This is the result of the poll I have had on my website for the past three weeks. As of this post 432 people have responded to the poll. There was only two choices yes or no. Although I am not surprised that many of you do not trust The Social Security Administration (SSA) to handle your claim fairly, what did surprise me is how high the percentage was. I have released this poll to the general public in a press release. For those of you who read my website regularly or have read a significant portion of the website, know that it is my opinion, that SSA has made significant strides in improving the disability process. What is clear from this poll is that there is still an overwhelming distrust in the Social Security system and the handling of disability claims. My guess would be the biggest reason for this is the extremely long wait times to get a decision from Social Security. As I have written about before SSA has implemented many improvements in the process but it appears from the statistics that these improvements are just doing enough to keep the wait times from getting worse and not actually shortening the time it takes to get a decision. One reason for this is clearly the increased number of claims as a result of the baby boomer population and the tough economic times. What may also be overlooked is that many of the most experienced SSA employees are part of the baby boomer generation and are themselves retiring and leaving less experienced workers to do the same jobs. I also believe, that many people may feel that since the Social Security System is running out of money and no action is being taken to fix this problem that the government does not want to pay disability benefits to keep the system from running out of money. My hope is that this poll will be seen by as many people as possible in a position to do something about it such as politicians and top decision-makers at the Social Security Administration. One thing that is not in doubt is that if politicians do not address the shortage in the Social Security trust fund then the money will run out quickly. This is by no means a political article and I hope it is not taken that way. However, the government must realize that Americans see the government spending a great deal of money on other problems including bailing out banks and other industries and appear to be ignoring our most important safety net which is our Social Security benefits. It is the responsibility of our Congress and Senate to stop putting off the shortage in the Social Security trust fund. I also believe it is SSA's responsibility to regain the trust of the American people applying for benefits so that they know, despite the shortages in the trust fund, that their claims will still be handled fairly. I believe if politicians begin to take efforts to sure up the Social Security trust fund and the Social Security Administration does a better job of publicizing the improvements they have made and that they are committed to treating each application as fairly and timely as possible then the government will be able to regain the trust of the American people when it comes to their Social Security benefits. Although some may disagree with me, I see no bigger domestic issue that needs to be addressed.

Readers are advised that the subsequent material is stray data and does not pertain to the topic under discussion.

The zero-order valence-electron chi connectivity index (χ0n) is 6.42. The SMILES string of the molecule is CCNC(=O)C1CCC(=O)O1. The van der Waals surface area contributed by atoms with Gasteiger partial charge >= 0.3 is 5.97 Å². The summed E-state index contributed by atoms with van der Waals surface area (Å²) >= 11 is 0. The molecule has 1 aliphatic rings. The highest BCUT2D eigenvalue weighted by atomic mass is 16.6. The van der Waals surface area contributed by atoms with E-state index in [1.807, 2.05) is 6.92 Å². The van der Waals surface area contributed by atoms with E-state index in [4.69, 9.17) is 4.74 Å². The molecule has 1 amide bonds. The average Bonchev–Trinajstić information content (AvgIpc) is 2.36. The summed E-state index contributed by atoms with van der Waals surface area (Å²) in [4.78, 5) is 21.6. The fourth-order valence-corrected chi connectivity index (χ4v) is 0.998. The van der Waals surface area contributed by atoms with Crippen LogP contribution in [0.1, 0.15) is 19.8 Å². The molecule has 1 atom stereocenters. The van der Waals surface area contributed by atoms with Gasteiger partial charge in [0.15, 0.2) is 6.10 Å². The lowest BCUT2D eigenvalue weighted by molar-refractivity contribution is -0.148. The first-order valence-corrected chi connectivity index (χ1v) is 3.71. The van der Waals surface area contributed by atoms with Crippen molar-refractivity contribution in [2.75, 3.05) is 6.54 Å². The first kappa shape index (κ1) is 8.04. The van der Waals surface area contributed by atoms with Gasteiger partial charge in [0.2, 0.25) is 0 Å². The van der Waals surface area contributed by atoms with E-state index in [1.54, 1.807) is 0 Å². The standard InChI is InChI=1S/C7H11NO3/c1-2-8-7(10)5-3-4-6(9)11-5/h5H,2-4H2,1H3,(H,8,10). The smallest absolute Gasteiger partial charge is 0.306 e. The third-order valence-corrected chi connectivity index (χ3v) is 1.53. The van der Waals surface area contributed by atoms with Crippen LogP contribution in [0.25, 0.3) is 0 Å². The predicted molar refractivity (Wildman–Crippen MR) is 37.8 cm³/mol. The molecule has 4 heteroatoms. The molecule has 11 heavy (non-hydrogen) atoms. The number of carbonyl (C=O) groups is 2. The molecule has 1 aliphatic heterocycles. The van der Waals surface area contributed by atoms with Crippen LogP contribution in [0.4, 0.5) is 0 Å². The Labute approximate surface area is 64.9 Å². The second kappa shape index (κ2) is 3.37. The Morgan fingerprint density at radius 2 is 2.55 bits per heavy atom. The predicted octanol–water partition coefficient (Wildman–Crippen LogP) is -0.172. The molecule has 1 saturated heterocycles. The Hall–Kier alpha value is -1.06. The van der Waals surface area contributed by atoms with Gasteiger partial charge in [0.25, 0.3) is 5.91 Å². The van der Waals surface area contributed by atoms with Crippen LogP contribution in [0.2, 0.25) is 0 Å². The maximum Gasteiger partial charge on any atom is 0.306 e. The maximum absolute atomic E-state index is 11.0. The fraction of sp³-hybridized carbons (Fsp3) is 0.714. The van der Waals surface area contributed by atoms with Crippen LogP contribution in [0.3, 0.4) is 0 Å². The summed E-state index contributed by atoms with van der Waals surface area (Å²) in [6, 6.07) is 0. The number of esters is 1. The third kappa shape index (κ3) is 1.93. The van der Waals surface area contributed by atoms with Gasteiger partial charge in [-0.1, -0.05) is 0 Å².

11:03 pm edt 

Sunday, September 6, 2009

Always check the medical listings of impairments.
If you have a claim pending for Social Security disability benefits or plan to apply it is important that you know how Social Security determines if you are disabled. To see the five step process SSA uses simply go to the page on my navigation bar called "am I disabled". It is important to read all the steps the Social Security Administration goes through to determine disability but the purpose of this post today is to address one of the steps. If you meet or equal a listed impairment you are found disabled. That is why I recommend you check the medical listings of impairments found on this site and the SSA website. I update my website frequently and try to keep these pages up to date but you should always check the SSA website medical listings of impairments to see if any changes have recently been made. That being said, the listings are grouped into categories. Look in the categories that you think your medical condition(s) would be in. If you do not find it then look into different categories where your medical condition could possibly be listed. When you find your medical condition read the requirements of that listing to be found disabled. Often times you will read the requirements and think that you meet the listing, however, it is important that you show a copy to your doctor to see if he or she feels you meet or equal a listed impairment. It is important to show your doctor for two reasons. These listings are written for doctors and they are best understood by doctors. So although you may think you meet the requirements, your doctor is better equipped to make that determination. The other reason it is important that you show your doctor is because if they feel you meet or equal a listing and they are willing to write a report explaining your medical condition and why you meet or equal one of the listings, and that doctor is able to support it with the medical records this can really improve your chances of winning your SSD or SSI claim. It is very important to keep in mind that this is only one step in a Social Security disability process and you can still be found disabled even if you do not meet or equal listing. The purpose of this post is simply to inform you of this important step in the disability process.
11:31 pm edt